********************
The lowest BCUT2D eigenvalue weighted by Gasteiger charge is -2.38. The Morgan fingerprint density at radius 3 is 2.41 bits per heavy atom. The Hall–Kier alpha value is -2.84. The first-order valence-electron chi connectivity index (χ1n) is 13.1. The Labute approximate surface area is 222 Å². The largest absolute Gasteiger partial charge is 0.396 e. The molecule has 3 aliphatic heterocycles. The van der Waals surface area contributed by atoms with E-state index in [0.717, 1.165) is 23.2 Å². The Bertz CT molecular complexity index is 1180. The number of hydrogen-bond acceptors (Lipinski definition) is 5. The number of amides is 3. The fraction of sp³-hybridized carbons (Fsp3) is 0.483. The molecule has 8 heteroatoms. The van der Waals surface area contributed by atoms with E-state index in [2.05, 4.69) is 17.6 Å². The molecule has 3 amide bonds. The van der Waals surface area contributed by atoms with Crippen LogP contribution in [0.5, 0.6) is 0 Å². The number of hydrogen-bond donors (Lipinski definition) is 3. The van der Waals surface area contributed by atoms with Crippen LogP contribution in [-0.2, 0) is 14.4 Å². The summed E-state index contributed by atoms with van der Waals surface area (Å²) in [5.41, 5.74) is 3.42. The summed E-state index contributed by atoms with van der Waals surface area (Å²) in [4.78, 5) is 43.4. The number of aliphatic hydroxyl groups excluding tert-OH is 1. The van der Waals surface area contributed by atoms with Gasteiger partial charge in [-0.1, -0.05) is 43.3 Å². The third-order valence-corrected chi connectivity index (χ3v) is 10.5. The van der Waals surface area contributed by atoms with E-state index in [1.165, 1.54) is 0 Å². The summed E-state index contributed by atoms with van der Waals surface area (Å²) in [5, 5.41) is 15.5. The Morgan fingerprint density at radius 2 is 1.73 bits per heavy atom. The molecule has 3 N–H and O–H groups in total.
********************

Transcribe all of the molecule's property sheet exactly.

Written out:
The lowest BCUT2D eigenvalue weighted by Gasteiger charge is -2.38. The Morgan fingerprint density at radius 3 is 2.41 bits per heavy atom. The Hall–Kier alpha value is -2.84. The first-order valence-electron chi connectivity index (χ1n) is 13.1. The Labute approximate surface area is 222 Å². The largest absolute Gasteiger partial charge is 0.396 e. The molecule has 3 aliphatic heterocycles. The van der Waals surface area contributed by atoms with E-state index in [0.717, 1.165) is 23.2 Å². The Bertz CT molecular complexity index is 1180. The number of hydrogen-bond acceptors (Lipinski definition) is 5. The number of amides is 3. The fraction of sp³-hybridized carbons (Fsp3) is 0.483. The molecule has 8 heteroatoms. The van der Waals surface area contributed by atoms with E-state index in [2.05, 4.69) is 17.6 Å². The molecule has 3 amide bonds. The van der Waals surface area contributed by atoms with Crippen LogP contribution in [0.5, 0.6) is 0 Å². The number of hydrogen-bond donors (Lipinski definition) is 3. The van der Waals surface area contributed by atoms with Crippen LogP contribution in [-0.2, 0) is 14.4 Å². The summed E-state index contributed by atoms with van der Waals surface area (Å²) in [5.41, 5.74) is 3.42. The summed E-state index contributed by atoms with van der Waals surface area (Å²) in [4.78, 5) is 43.4. The number of aliphatic hydroxyl groups excluding tert-OH is 1. The van der Waals surface area contributed by atoms with Gasteiger partial charge in [-0.1, -0.05) is 43.3 Å². The third-order valence-corrected chi connectivity index (χ3v) is 10.5. The van der Waals surface area contributed by atoms with E-state index in [1.165, 1.54) is 0 Å². The summed E-state index contributed by atoms with van der Waals surface area (Å²) in [5, 5.41) is 15.5. The Morgan fingerprint density at radius 2 is 1.73 bits per heavy atom. The molecule has 3 N–H and O–H groups in total.